UBC Faculty Research and Publications

An Effective and Safe Enkephalin Analog for Antinociception Viswanadham, K. K. DurgaRao; Böttger, Roland; Hohenwarter, Lukas; Nguyen, Anne; Rouhollahi, Elham; Smith, Alexander D.; Tsai, Yi-Hsuan; Chang, Yuan-Yu; Ortiz, Christopher Llynard; Yang, Lee-Wei; et al.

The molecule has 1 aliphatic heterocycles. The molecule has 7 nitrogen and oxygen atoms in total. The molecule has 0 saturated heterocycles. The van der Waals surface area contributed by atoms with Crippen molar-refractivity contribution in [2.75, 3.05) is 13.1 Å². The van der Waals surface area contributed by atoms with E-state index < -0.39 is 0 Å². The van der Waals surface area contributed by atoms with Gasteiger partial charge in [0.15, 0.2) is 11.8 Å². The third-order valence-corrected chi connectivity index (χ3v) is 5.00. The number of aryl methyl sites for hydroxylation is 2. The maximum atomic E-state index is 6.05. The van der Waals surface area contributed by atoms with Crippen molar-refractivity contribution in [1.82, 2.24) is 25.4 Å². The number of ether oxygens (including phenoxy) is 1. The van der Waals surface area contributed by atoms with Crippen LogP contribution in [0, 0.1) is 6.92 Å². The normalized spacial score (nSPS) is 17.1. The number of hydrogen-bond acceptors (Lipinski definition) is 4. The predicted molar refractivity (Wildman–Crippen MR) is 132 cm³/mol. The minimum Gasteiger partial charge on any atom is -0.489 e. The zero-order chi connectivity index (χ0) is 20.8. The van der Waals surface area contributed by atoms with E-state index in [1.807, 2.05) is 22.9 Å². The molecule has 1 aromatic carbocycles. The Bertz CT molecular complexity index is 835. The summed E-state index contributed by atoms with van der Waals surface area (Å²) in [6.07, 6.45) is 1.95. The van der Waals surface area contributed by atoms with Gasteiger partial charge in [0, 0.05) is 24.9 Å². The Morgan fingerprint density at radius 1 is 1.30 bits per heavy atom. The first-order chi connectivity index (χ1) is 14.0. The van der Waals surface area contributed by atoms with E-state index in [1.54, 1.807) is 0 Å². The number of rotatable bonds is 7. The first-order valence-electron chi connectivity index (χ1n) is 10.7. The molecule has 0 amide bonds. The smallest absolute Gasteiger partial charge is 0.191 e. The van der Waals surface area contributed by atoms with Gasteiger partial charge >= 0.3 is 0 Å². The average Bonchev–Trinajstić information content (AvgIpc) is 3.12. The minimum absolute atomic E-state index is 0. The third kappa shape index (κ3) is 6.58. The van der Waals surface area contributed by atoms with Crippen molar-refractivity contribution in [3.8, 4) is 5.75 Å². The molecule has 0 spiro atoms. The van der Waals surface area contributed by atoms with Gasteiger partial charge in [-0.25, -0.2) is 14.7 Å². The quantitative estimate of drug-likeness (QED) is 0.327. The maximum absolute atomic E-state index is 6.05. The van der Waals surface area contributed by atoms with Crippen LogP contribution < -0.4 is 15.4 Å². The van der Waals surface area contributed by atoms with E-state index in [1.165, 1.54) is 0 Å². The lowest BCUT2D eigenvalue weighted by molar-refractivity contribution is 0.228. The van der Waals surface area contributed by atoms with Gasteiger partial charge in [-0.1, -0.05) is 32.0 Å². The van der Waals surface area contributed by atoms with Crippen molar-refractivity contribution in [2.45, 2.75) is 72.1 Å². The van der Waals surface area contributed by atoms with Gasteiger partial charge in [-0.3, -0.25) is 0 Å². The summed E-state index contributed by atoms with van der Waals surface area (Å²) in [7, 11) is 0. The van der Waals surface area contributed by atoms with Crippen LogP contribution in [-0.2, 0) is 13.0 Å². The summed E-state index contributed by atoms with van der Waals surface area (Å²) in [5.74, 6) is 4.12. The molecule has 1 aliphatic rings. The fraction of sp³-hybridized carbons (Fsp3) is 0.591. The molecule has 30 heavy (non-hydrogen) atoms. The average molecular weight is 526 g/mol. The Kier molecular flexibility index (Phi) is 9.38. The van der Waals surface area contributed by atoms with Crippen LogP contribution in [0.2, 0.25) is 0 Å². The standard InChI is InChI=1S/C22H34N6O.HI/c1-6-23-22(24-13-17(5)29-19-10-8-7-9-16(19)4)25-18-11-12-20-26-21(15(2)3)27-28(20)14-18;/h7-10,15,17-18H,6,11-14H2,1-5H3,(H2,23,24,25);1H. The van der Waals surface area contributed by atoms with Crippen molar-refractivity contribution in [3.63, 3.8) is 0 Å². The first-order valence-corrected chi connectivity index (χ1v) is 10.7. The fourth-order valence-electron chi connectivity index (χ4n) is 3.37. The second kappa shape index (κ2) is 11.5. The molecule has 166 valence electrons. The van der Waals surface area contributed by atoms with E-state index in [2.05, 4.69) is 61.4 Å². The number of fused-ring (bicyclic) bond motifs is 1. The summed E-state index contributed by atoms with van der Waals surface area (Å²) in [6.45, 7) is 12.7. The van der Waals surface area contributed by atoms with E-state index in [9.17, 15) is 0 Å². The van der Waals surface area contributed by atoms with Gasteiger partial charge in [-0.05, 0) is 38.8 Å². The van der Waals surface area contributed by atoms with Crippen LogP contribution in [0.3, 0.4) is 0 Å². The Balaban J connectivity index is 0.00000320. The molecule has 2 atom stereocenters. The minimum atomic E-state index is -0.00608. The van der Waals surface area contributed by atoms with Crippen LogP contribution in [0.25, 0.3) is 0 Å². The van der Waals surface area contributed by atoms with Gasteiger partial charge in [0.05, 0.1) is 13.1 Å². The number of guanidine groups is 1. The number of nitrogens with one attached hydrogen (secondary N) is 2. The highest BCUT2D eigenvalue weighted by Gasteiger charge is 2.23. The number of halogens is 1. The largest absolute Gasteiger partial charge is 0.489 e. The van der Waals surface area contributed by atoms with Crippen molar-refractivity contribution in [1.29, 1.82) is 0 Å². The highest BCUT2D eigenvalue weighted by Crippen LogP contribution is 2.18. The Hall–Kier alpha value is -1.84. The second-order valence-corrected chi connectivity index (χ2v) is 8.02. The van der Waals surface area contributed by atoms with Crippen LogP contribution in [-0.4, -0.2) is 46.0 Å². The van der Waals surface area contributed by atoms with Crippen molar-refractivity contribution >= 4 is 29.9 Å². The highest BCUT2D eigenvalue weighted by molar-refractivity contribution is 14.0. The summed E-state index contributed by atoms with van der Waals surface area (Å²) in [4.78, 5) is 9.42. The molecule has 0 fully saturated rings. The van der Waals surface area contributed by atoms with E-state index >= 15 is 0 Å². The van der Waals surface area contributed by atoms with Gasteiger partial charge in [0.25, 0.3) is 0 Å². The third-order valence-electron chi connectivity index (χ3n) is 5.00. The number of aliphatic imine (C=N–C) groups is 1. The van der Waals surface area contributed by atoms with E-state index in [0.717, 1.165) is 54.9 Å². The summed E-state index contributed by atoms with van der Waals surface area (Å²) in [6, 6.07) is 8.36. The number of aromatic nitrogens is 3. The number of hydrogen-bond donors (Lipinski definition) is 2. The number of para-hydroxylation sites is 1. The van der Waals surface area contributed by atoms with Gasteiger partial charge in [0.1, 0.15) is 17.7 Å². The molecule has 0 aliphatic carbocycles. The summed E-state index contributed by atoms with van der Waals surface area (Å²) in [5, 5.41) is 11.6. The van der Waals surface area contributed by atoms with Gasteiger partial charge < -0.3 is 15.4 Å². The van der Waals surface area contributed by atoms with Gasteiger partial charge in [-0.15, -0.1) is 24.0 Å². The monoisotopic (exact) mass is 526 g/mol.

Opioids account for 69,000 overdose deaths per annum worldwide and cause serious side effects. Safer analgesics are urgently needed. The endogenous opioid peptide Leu-Enkephalin (Leu-ENK) is ineffective when introduced peripherally due to poor stability and limited membrane permeability. We developed a focused library of Leu-ENK analogs containing small hydrophobic modifications. N-pivaloyl analog KK-103 showed the highest binding affinity to the delta opioid receptor (68% relative to Leu-ENK) and an extended plasma half-life of 37 h. In the murine hot-plate model, subcutaneous KK-103 showed 10-fold improved anticonception (142%MPE·h) compared to Leu-ENK (14%MPE·h). In the formalin model, KK-103 reduced the licking and biting time to ~50% relative to the vehicle group. KK-103 was shown to act through the opioid receptors in the central nervous system. In contrast to morphine, KK-103 was longer-lasting and did not induce breathing depression, physical dependence, and tolerance, showing potential as a safe and effective analgesic.

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